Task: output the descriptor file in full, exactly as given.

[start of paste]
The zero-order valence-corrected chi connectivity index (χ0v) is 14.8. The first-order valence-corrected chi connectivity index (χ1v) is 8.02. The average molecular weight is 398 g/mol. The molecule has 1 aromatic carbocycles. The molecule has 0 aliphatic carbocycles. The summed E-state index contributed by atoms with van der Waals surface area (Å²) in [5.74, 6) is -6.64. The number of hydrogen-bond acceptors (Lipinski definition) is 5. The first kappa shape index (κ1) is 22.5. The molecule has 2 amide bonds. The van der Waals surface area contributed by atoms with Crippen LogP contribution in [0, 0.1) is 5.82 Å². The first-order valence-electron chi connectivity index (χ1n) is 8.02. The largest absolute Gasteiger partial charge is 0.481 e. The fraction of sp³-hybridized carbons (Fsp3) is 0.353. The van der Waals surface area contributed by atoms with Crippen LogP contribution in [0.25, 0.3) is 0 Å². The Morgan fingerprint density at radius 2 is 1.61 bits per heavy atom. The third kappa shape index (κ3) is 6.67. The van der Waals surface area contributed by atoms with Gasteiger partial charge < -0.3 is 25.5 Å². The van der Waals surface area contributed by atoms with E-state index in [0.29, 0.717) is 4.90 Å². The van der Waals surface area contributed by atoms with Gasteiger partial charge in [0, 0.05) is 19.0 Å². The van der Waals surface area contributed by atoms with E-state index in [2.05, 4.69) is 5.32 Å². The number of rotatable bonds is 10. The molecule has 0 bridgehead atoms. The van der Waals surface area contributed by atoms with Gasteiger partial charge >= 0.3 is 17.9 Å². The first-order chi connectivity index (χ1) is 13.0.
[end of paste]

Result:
The zero-order valence-corrected chi connectivity index (χ0v) is 14.8. The first-order valence-corrected chi connectivity index (χ1v) is 8.02. The average molecular weight is 398 g/mol. The molecule has 1 aromatic carbocycles. The molecule has 0 aliphatic carbocycles. The summed E-state index contributed by atoms with van der Waals surface area (Å²) in [5.74, 6) is -6.64. The number of hydrogen-bond acceptors (Lipinski definition) is 5. The first kappa shape index (κ1) is 22.5. The molecule has 2 amide bonds. The van der Waals surface area contributed by atoms with Crippen LogP contribution in [0, 0.1) is 5.82 Å². The first-order valence-electron chi connectivity index (χ1n) is 8.02. The largest absolute Gasteiger partial charge is 0.481 e. The fraction of sp³-hybridized carbons (Fsp3) is 0.353. The van der Waals surface area contributed by atoms with Crippen LogP contribution in [0.25, 0.3) is 0 Å². The Morgan fingerprint density at radius 2 is 1.61 bits per heavy atom. The third kappa shape index (κ3) is 6.67. The van der Waals surface area contributed by atoms with Gasteiger partial charge < -0.3 is 25.5 Å². The van der Waals surface area contributed by atoms with E-state index in [0.29, 0.717) is 4.90 Å². The van der Waals surface area contributed by atoms with Gasteiger partial charge in [0, 0.05) is 19.0 Å². The van der Waals surface area contributed by atoms with E-state index in [2.05, 4.69) is 5.32 Å². The number of rotatable bonds is 10. The molecule has 0 bridgehead atoms. The van der Waals surface area contributed by atoms with Gasteiger partial charge >= 0.3 is 17.9 Å². The first-order chi connectivity index (χ1) is 13.0.